Cat scratch fever, also called cat scratch disease (CSD) or lymphoreticulosis, is a bacterial infection. The disease gets its name because people contract it from cats infected with Bartonella henselae bacteria.

A person can get affected by cat scratch fever from a bite or scratch from an infected cat. The disease can also occur if saliva from an infected cat gets into an open wound or touches eyes. Occasionally, a person might get the disease from a flea or a tick carrying the bacterium. The germ spreads to people when infected cats bite or scratch a person hard enough to break their skin. The germ can also spread when infected cats lick at wounds or scabs that you may have. The infectious bacteria mostly infects the skin, such as in the case of cellulitis. Also Read: Cellulitis: Causes, Symptoms And Treatment
cat scratch disease

CSD can cause people to have serious complications. It can affect the brain, eyes, heart, or other vital internal organs. These rare complications, which may require intensive treatment, are more likely to occur in children 5-14 years of age and people with weakened immune systems. Hence, it is advised to seek professional medical care as soon as symptoms of cat scratch disease are recognized in a person.


The typical signs of cat scratch fever consist of:

  • A Bump Or Blister At The Bite Or Scratch Site
  • Swollen Lymph Nodes Near The Bite Or Scratch Site
  • Fatigue
  • Headaches
  • Fever
  • Body Aches

In certain cases, cat scratch fever may also give rise to the following symptoms:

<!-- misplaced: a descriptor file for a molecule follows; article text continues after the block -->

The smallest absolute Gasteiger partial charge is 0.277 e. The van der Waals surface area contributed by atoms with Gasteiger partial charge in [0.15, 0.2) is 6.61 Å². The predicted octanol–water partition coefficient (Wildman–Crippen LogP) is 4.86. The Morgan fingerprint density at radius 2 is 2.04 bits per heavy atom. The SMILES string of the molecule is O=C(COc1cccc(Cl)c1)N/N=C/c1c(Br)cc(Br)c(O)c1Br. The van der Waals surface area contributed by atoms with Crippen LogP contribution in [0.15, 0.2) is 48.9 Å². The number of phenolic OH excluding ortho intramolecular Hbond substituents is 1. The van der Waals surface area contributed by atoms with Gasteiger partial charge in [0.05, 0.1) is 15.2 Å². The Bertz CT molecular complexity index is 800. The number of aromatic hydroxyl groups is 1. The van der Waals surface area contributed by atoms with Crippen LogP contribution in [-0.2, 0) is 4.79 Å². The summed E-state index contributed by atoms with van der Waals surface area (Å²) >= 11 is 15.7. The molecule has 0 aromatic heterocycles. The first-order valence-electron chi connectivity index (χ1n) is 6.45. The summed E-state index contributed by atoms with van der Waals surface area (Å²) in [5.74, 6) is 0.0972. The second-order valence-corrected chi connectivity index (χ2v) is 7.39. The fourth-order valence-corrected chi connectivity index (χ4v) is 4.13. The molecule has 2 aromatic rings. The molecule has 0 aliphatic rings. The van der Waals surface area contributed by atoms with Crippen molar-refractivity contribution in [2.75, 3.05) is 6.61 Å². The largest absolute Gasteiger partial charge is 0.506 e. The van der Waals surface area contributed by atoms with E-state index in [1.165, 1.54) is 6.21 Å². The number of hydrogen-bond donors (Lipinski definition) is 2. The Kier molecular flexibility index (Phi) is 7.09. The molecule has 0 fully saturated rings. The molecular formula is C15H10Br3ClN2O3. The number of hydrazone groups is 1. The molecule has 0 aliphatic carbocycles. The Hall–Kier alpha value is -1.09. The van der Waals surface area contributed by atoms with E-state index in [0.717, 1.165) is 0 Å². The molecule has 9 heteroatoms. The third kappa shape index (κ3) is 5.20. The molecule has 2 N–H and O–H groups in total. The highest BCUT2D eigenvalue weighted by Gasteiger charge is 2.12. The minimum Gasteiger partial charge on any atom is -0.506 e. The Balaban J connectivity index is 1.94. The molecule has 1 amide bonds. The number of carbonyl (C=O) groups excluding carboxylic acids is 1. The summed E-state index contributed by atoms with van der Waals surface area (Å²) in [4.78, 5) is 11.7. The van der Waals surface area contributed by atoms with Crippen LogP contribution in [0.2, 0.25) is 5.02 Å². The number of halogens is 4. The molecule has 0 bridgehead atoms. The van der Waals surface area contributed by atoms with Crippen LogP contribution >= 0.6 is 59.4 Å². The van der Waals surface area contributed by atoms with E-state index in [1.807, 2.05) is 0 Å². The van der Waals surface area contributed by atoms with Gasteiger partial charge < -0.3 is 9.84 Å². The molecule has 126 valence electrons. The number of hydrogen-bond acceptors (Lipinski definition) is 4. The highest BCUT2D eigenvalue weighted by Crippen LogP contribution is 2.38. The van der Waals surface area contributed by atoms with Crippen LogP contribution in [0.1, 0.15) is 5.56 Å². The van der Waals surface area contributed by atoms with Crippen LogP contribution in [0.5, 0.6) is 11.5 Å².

Diagnosis And Treatment

Cat scratch disease can usually be determined by an external examination. The doctor will examine the bite or scratch and enquire about any other symptoms. He or she will check the lymph nodes for swelling or tenderness. Also Read: Swollen Lymph Nodes Could Be A Sign Of Cancer

If a diagnosis is not clear, then a blood test is also carried out, to look for the bacterial strain of Bartonella henselae infection.

Once the diagnosis of cat scratch disease is confirmed, the treatment is initiated. In minor cases, only topical creams are given to the patient, to help heal the rashes and discomfort on the skin. However, if symptoms are more severe, then prescription antibiotics are given, to be followed in a stringent dosage to lower infection and inflammation in the lymph node and aid in complete recovery of the patient.


Cat scratch disease can be prevented by a few simple hygiene practices:

  • Wash hands carefully after handling your cat.
  • Play gently with your cat so they don’t scratch or bite you.
  • Don’t let your cat lick you, especially around the mouth, nose, eyes, or open wounds.
  • Control fleas to decrease the chance that your cat will contract the bacteria.
  • Don’t tease or provoke a cat.
  • Avoid petting stray cats.